Authors: Nidhi S. Bisht Abstract: The study examines the role of work-home interference, on enhancing emotional exhaustion in the branch officers of private MFIs in India. Additionally, the moderating role of recovery experiences and technology-assisted supplemental work (TASW) were studied. With the increasing expectations to perform job related tasks at home, technology-assisted supplemental work (TASW) was hypothesized to positively moderate the relationship between work-home interference and emotional exhaustion. Further, it was expected that recovery experiences-psychological detachment, relaxation will help to recover and unwind from work and negatively moderate the relationship between work-home interference and emotional exhaustion. Results of SEM-analyses largely offered support for the hypotheses. These findings increase our insight in the processes leading to increased emotional exhaustion and suggest that employees can protect themselves from emotional exhaustion by keeping a tab on technology-assisted supplemental work and facilitating recovery experiences. Keywords: emotional exhaustion, India, microfinance institutions (MFIs), work-home interference Digital Article Identifier (DAI): urn:dai:10.1999/1307-6892/55443

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149

The Moderating Effect of Organizational Commitment in the Relationship between Emotional Intelligence and Work Outcomes

Authors: Ali Muhammad Abstract: The purpose of this study is to determine the moderating of effect of organizational commitment in the relationship between emotional intelligence and work outcomes. The study presents a new model to explain the mechanism through which emotional intelligence influences work outcomes. The model includes emotional intelligence as an independent variable, organizational commitment as a moderating variable, and work performance, job involvement, job satisfaction, organizational citizenship behavior, and intention to leave as dependent variables. A sample of 208 employees working in eight Kuwaiti business organizations (from industrial, banking, service, and financial sectors) were surveyed, and data was analyzed using structural equation modeling. Results indicate that emotional intelligence is positively associated with organizational commitment and that the positive effect of emotional intelligence on job involvement and organizational citizenship behavior is moderated by organizational commitment. The results of the current study are discussed and are compared to the results of previous studies in this area. Finally, the directions for future research are suggested. Keywords: emotional intelligence, organizational commitment, job involvement, job satisfaction, organizational citizenship behavior, intention to leave Digital Article Identifier (DAI): urn:dai:10.1999/1307-6892/63026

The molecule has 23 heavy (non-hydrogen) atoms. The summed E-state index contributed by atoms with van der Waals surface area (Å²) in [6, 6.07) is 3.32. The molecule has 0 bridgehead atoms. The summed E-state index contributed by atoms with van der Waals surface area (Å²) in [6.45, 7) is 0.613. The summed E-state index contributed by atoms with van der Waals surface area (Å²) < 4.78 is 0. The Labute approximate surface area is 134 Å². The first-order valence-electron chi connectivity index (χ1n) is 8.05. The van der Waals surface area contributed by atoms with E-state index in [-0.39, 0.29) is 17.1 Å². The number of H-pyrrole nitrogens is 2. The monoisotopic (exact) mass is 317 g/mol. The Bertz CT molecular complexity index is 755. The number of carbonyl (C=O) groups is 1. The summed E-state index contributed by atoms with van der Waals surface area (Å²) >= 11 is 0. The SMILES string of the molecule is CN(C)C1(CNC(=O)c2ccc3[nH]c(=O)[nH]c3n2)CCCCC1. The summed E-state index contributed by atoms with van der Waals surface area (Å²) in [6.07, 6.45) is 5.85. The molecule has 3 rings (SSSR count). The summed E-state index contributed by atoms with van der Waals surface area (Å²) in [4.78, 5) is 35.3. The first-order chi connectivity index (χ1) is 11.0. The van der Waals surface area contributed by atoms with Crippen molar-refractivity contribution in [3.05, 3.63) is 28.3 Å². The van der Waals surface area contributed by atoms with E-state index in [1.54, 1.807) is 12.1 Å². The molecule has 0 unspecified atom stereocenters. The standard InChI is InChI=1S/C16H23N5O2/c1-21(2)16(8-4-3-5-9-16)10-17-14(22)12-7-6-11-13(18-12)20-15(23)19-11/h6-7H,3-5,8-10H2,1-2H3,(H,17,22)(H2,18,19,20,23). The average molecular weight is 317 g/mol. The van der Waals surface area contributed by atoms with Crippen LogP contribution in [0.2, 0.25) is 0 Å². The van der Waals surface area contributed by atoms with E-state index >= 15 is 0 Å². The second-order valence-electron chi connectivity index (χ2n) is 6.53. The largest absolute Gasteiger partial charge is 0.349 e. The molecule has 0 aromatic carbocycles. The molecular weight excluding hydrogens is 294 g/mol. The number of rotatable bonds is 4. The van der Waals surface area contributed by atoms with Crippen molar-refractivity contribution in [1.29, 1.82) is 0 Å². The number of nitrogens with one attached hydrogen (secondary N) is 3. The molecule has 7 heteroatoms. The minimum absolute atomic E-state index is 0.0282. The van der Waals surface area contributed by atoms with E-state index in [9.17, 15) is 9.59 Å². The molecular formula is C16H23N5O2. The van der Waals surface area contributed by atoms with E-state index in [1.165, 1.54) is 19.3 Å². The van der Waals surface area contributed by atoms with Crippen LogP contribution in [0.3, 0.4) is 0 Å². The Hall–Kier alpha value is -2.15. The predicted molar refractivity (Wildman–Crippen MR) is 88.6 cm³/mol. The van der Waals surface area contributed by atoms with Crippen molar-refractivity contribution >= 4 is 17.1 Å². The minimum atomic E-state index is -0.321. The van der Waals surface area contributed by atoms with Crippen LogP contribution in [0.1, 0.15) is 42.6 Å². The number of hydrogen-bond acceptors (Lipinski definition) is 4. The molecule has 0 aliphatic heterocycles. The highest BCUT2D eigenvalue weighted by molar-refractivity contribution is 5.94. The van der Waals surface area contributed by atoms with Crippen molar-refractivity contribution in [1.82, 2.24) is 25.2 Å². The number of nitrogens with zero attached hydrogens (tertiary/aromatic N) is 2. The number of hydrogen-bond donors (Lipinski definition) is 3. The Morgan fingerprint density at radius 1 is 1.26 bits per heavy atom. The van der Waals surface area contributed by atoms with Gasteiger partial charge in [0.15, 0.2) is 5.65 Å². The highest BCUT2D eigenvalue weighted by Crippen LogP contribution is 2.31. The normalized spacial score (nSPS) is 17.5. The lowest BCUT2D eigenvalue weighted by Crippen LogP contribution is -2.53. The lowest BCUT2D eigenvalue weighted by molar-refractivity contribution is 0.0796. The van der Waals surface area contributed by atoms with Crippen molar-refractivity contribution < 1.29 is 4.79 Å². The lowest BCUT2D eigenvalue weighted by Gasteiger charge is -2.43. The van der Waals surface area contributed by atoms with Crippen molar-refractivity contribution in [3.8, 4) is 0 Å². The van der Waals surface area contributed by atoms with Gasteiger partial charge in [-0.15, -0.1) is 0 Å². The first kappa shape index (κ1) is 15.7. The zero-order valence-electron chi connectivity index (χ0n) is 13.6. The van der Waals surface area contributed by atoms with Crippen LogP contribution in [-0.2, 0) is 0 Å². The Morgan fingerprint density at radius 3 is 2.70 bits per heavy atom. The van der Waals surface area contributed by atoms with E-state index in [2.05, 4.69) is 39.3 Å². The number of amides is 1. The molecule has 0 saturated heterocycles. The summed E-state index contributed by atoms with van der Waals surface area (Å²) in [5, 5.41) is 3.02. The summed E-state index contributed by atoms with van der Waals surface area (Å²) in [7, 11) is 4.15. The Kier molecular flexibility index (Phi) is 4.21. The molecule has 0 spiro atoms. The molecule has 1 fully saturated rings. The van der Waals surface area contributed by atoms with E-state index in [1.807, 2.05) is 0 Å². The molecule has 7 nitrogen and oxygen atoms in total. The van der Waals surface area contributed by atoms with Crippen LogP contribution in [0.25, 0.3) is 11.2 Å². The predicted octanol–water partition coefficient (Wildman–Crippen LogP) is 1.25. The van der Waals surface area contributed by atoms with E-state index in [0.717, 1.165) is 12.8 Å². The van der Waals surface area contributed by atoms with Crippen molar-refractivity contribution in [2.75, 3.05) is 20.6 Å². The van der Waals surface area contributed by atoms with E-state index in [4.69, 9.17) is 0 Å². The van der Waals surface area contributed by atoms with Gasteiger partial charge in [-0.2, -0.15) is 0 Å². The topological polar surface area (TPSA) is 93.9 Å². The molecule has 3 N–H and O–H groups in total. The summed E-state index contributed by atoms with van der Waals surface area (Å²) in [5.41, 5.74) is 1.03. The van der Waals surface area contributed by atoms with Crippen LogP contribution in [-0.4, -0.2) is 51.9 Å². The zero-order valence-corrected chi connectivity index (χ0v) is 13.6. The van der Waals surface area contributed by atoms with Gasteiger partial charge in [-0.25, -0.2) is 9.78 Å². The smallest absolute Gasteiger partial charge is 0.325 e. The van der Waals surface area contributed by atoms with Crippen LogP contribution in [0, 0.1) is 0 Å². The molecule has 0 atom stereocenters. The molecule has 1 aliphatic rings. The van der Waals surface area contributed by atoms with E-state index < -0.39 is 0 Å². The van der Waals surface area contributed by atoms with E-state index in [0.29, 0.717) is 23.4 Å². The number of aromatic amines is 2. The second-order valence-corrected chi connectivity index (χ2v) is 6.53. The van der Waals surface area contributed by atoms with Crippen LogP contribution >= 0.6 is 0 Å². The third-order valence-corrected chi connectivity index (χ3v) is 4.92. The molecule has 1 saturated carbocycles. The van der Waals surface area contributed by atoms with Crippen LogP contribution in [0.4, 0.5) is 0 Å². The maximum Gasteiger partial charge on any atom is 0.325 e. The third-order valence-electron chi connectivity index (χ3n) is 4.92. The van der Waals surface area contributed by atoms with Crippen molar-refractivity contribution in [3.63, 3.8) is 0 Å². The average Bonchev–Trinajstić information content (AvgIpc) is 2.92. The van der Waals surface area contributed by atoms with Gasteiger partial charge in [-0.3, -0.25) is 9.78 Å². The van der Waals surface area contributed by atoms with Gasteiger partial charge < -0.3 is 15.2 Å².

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Stress Perception, Social Supports and Family Function among Military Inpatients with Adjustment Disorders in Taiwan